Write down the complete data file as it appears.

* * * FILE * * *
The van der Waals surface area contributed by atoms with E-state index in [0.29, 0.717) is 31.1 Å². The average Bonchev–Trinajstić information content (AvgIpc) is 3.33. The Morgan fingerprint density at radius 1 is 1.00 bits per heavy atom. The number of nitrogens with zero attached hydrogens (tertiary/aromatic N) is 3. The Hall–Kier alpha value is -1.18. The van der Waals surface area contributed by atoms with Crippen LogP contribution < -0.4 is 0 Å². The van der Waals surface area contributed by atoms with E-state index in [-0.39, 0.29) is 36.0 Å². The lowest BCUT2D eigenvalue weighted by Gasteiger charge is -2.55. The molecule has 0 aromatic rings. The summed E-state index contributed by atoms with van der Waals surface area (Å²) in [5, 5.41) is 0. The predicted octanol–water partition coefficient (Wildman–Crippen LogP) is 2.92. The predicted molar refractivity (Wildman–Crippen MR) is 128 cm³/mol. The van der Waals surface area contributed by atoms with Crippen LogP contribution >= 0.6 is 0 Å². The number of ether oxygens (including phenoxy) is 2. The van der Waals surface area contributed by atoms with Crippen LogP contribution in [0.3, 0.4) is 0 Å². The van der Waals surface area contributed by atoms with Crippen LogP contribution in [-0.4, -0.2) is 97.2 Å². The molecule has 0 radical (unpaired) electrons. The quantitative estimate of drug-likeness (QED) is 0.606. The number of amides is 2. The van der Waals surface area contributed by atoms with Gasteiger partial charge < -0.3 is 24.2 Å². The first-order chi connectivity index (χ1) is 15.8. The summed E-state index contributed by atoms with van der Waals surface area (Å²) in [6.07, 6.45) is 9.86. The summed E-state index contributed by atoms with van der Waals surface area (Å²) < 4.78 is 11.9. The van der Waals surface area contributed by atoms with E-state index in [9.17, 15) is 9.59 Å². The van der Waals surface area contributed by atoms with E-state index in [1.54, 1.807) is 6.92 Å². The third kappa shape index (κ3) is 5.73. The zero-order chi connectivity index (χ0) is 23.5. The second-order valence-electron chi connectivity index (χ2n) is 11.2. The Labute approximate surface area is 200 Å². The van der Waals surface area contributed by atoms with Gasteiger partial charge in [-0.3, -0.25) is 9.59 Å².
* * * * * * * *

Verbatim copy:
The van der Waals surface area contributed by atoms with E-state index in [0.29, 0.717) is 31.1 Å². The average Bonchev–Trinajstić information content (AvgIpc) is 3.33. The Morgan fingerprint density at radius 1 is 1.00 bits per heavy atom. The number of nitrogens with zero attached hydrogens (tertiary/aromatic N) is 3. The Hall–Kier alpha value is -1.18. The van der Waals surface area contributed by atoms with Crippen LogP contribution < -0.4 is 0 Å². The van der Waals surface area contributed by atoms with E-state index in [-0.39, 0.29) is 36.0 Å². The lowest BCUT2D eigenvalue weighted by Gasteiger charge is -2.55. The molecule has 0 aromatic rings. The summed E-state index contributed by atoms with van der Waals surface area (Å²) in [5, 5.41) is 0. The predicted octanol–water partition coefficient (Wildman–Crippen LogP) is 2.92. The predicted molar refractivity (Wildman–Crippen MR) is 128 cm³/mol. The van der Waals surface area contributed by atoms with Crippen LogP contribution >= 0.6 is 0 Å². The number of ether oxygens (including phenoxy) is 2. The van der Waals surface area contributed by atoms with Crippen LogP contribution in [0.3, 0.4) is 0 Å². The van der Waals surface area contributed by atoms with Crippen LogP contribution in [-0.4, -0.2) is 97.2 Å². The molecule has 0 radical (unpaired) electrons. The quantitative estimate of drug-likeness (QED) is 0.606. The number of amides is 2. The van der Waals surface area contributed by atoms with Gasteiger partial charge < -0.3 is 24.2 Å². The first-order chi connectivity index (χ1) is 15.8. The summed E-state index contributed by atoms with van der Waals surface area (Å²) in [6.07, 6.45) is 9.86. The summed E-state index contributed by atoms with van der Waals surface area (Å²) < 4.78 is 11.9. The van der Waals surface area contributed by atoms with E-state index in [9.17, 15) is 9.59 Å². The van der Waals surface area contributed by atoms with E-state index in [1.54, 1.807) is 6.92 Å². The third kappa shape index (κ3) is 5.73. The zero-order chi connectivity index (χ0) is 23.5. The second-order valence-electron chi connectivity index (χ2n) is 11.2. The Labute approximate surface area is 200 Å². The van der Waals surface area contributed by atoms with Gasteiger partial charge in [-0.3, -0.25) is 9.59 Å².